I don't see what this has to do with the original question? I thought football was the biggest sport in Japan, but again it could just be because baseball is non existent here and therefore I only know about Japanese football, do you see my point? The only American team sports people I know are American footballers - Clint Dempsey, Tim Howard, Michael Bradley etc, I couldn't name one single Baseball player or Gridiron player, I know the New York team is called New York Red Bulls and the team in LA is LA Galaxy but for the life of me I couldnt tell you what the LA football team or baseball team is called, can you see how that might 'skew' the image of American sports in Britain and or Europe?
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Old 04-23-2014, 02:20 PM
 
Location: sumter
7,237 posts, read 4,658,838 times
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Quote:
Originally Posted by easthome View Post
I don't see what this has to do with the original question? I thought football was the biggest sport in Japan, but again it could just be because baseball is non existent here and therefore I only know about Japanese football, do you see my point? The only American team sports people I know are American footballers - Clint Dempsey, Tim Howard, Michael Bradley etc, I couldn't name one single Baseball player or Gridiron player, I know the New York team is called New York Red Bulls and the team in LA is LA Galaxy but for the life of me I couldnt tell you what the LA football team or baseball team is called, can you see how that might 'skew' the image of American sports in Britain and or Europe?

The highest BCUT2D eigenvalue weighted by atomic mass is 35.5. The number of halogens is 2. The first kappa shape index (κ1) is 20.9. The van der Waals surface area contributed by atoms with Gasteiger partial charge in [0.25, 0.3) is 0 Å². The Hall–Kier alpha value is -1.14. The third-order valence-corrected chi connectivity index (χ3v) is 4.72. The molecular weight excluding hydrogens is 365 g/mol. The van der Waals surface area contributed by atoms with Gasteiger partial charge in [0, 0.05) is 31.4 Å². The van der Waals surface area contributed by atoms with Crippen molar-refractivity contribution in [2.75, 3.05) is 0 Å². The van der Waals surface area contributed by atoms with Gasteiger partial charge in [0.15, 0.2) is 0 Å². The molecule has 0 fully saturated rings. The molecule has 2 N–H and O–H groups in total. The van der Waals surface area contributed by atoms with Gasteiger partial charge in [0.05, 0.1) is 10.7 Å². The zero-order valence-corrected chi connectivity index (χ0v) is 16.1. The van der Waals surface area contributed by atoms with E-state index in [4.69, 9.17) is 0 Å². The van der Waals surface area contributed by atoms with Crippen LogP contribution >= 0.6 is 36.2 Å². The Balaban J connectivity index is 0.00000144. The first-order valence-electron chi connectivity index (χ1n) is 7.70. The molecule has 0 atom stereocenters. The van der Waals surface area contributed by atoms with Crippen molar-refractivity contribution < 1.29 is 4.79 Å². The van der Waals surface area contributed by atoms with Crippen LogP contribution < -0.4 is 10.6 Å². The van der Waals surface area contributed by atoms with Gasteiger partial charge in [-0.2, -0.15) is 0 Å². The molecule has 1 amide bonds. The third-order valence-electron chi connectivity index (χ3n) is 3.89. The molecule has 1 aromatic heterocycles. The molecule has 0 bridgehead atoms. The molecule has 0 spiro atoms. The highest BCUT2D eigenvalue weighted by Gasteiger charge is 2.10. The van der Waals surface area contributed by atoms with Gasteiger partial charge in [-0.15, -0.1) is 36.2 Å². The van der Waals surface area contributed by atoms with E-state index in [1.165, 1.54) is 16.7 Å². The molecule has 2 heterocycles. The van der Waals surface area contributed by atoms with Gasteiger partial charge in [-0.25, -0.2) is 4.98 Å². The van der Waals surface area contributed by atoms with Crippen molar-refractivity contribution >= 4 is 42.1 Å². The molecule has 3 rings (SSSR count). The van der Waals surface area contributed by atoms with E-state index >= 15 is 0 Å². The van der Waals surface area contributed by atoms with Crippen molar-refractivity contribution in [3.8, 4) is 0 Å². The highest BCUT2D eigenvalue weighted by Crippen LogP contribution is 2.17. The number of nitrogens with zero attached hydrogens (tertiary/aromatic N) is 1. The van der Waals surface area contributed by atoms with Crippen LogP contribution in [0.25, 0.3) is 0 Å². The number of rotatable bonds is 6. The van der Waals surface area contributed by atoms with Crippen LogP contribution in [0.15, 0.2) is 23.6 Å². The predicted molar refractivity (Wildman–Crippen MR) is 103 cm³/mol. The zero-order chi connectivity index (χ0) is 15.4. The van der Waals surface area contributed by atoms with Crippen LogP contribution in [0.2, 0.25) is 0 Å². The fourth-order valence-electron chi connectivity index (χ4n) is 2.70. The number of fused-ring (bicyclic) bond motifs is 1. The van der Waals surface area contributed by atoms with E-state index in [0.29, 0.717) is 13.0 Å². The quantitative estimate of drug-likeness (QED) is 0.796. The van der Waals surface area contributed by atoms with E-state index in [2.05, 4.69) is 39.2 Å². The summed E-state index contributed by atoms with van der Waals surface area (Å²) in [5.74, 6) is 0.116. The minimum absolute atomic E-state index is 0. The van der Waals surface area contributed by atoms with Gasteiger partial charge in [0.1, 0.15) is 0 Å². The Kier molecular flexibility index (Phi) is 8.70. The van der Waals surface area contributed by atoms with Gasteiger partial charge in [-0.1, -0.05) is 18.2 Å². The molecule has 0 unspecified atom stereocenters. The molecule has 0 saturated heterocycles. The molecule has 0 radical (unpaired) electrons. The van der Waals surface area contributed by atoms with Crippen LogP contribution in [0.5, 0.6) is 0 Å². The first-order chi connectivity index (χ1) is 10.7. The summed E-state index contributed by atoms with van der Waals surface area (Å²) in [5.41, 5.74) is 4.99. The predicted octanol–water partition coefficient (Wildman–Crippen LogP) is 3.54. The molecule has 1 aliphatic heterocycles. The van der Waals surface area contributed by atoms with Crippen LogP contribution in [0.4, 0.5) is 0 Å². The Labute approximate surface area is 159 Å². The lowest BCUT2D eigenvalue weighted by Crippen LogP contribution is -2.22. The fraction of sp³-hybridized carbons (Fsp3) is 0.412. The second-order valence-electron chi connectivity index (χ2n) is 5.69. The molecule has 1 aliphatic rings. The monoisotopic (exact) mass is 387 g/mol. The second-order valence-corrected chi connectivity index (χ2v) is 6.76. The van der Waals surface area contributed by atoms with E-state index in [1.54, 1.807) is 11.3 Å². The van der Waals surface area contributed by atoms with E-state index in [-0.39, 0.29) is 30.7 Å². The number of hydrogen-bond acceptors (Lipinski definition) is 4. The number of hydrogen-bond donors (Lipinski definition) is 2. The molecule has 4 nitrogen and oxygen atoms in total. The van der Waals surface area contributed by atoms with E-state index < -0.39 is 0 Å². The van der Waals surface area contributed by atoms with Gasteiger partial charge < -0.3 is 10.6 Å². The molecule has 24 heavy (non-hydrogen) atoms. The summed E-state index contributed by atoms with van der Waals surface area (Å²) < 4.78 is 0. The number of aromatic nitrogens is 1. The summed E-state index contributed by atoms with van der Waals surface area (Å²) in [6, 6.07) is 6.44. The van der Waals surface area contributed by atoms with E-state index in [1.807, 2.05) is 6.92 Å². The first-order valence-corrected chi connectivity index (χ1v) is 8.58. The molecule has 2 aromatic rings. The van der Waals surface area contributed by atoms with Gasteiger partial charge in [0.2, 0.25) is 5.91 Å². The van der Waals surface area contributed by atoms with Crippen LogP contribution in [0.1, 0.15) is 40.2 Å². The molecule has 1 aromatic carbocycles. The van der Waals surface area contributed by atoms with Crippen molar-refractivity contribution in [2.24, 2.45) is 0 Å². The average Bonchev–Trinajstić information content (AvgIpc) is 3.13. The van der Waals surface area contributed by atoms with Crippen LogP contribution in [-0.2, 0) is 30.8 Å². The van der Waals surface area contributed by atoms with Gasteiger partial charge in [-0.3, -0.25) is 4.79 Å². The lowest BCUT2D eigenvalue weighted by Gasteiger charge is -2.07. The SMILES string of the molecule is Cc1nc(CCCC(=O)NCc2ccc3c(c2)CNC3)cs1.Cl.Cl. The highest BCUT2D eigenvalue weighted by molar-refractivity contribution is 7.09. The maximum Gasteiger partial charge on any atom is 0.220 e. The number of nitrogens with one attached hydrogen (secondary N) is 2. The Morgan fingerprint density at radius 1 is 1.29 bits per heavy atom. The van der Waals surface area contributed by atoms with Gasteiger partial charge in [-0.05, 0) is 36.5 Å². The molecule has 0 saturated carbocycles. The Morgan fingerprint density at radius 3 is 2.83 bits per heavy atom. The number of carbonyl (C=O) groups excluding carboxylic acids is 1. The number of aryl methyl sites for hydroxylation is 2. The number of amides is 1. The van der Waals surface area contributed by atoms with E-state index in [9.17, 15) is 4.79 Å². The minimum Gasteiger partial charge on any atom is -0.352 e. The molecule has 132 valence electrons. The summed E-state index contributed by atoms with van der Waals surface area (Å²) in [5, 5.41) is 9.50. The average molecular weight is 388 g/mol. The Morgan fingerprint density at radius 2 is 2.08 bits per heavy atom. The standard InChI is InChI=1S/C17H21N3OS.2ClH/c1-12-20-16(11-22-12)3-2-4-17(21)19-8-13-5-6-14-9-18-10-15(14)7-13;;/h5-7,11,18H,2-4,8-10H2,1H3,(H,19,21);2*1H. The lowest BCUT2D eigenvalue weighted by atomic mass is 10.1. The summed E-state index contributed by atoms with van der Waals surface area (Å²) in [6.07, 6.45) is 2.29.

We just have a different sports culture and I do follow the American version of football (soccer) and it has come a long ways. The only european player that I use to follow and use to hear so much about was David Beckham. I understand you are compassionate about your sports and I get that by now and so am I. Your point is well taken but sound like I have not convinced you much about anything from this side of the pond.
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Old 04-23-2014, 02:20 PM
 
Location: Texas
42,283 posts, read 49,847,621 times
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$$$$$$$
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Old 04-23-2014, 02:43 PM
 
Location: SE UK
7,176 posts, read 6,032,302 times
Reputation: 4797
Quote:
Originally Posted by ipaper View Post
We just have a different sports culture and I do follow the American version of football (soccer) and it has come a long ways. The only european player that I use to follow and use to hear so much about was David Beckham. I understand you are compassionate about your sports and I get that by now and so am I. Your point is well taken but sound like I have not convinced you much about anything from this side of the pond.